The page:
B.C. report finds temporary foreign workers suffer ‘troubling’ abuse
March 25, 2022
By Vancouver Sun |
Temporary foreign workers in British Columbia who try to escape abusive workplaces face barriers in accessing legal assistance, translation services and overcoming the biases of immigration officers who investigate their complaints, according to a new report.
The Migrant Workers Centre, a Vancouver-based non-profit group, examined 30 investigations by immigration officers into allegations made by migrant workers in B.C. and found what it calls “a troubling narrative.”
“It shows a lack of understanding of the vulnerability of migrant workers who are here and who are trying to gain authorization to work in Canada,” said Amanda Aziz, an immigration lawyer and the report’s author.
Most of the cases involved financial abuse including unpaid wages, unpaid overtime, excessive work hours and in some cases, workers being forced to pay back wages to employers.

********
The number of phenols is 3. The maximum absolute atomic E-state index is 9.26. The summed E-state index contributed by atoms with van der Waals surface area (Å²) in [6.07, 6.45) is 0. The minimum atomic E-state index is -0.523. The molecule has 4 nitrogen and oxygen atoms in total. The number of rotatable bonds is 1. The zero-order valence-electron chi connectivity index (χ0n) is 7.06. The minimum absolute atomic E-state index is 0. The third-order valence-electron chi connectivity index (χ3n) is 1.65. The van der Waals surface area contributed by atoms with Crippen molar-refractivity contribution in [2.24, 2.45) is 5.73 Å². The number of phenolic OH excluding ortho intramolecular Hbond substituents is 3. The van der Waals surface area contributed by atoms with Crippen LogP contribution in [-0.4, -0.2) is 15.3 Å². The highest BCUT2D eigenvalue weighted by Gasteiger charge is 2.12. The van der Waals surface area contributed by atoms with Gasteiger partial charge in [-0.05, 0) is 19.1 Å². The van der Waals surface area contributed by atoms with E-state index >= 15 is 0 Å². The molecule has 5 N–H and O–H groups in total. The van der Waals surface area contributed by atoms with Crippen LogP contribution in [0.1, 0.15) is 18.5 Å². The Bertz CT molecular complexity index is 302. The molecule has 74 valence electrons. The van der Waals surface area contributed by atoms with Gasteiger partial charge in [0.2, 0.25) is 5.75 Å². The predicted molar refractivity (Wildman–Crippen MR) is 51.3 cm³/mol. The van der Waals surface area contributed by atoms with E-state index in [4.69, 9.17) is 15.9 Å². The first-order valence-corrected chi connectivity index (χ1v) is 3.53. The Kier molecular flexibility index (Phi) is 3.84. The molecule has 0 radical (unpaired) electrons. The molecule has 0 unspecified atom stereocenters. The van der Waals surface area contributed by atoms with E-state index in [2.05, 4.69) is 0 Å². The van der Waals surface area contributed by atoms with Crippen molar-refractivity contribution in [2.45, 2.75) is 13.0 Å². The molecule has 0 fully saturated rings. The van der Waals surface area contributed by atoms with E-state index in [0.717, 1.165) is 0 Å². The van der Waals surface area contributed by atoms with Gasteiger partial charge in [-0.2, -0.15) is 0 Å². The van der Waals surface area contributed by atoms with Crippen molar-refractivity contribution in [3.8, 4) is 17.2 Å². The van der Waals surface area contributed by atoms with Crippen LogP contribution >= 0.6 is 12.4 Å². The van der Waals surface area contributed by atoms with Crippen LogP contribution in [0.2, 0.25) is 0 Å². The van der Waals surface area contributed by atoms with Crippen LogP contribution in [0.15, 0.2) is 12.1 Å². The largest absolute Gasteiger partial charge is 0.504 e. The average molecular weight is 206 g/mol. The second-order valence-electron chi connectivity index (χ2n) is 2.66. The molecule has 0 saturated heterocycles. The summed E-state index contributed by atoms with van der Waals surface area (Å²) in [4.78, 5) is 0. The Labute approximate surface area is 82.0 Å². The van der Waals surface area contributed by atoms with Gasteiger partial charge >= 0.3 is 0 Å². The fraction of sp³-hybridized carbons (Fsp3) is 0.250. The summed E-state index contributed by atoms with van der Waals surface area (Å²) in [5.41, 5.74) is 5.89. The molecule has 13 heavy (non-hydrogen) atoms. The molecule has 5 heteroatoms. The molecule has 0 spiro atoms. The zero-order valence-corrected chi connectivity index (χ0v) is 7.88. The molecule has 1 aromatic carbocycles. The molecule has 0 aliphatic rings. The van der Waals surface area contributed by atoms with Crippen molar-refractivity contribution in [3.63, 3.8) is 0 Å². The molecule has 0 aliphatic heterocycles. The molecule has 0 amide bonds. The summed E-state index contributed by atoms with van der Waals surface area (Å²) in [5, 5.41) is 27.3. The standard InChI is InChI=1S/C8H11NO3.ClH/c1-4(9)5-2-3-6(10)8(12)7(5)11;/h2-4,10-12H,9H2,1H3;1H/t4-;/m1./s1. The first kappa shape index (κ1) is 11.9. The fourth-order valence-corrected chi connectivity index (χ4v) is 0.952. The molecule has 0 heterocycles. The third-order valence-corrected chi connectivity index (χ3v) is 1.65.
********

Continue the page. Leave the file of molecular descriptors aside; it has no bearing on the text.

“We saw some situations where employers were authorized (under the Temporary Foreign Worker Program) to pay $20 an hour but told the worker they would only pay them $16 an hour,” said Aziz. “But in order to show they were complying with their obligations, the employers would pay the workers $20 and the workers would have to repay $4 an hour to the employer.”
She said investigators often lacked insight into what constitutes abuse or made unsubstantiated judgments about the worker that resulted in rejected applications.
“Officers were categorizing workers in that there were those that fit the ideal idea of what a vulnerable worker looked like and others who didn’t fit that mould, couldn’t possibly be vulnerable.”
Another “troubling finding” is that investigators do not acknowledge that charging people a fee to be guaranteed a job is illegal.
“It was pretty obvious in some cases, there was collusion between an immigration consultant and an employer,” Aziz said.
“One worker was told the cost to get work in Canada was $40,000, which he paid to an immigration consultant. But when the worker arrived in Canada, there was no job. The employer told the worker that they had not received their portion of the money from the immigration consultant so there was no job.”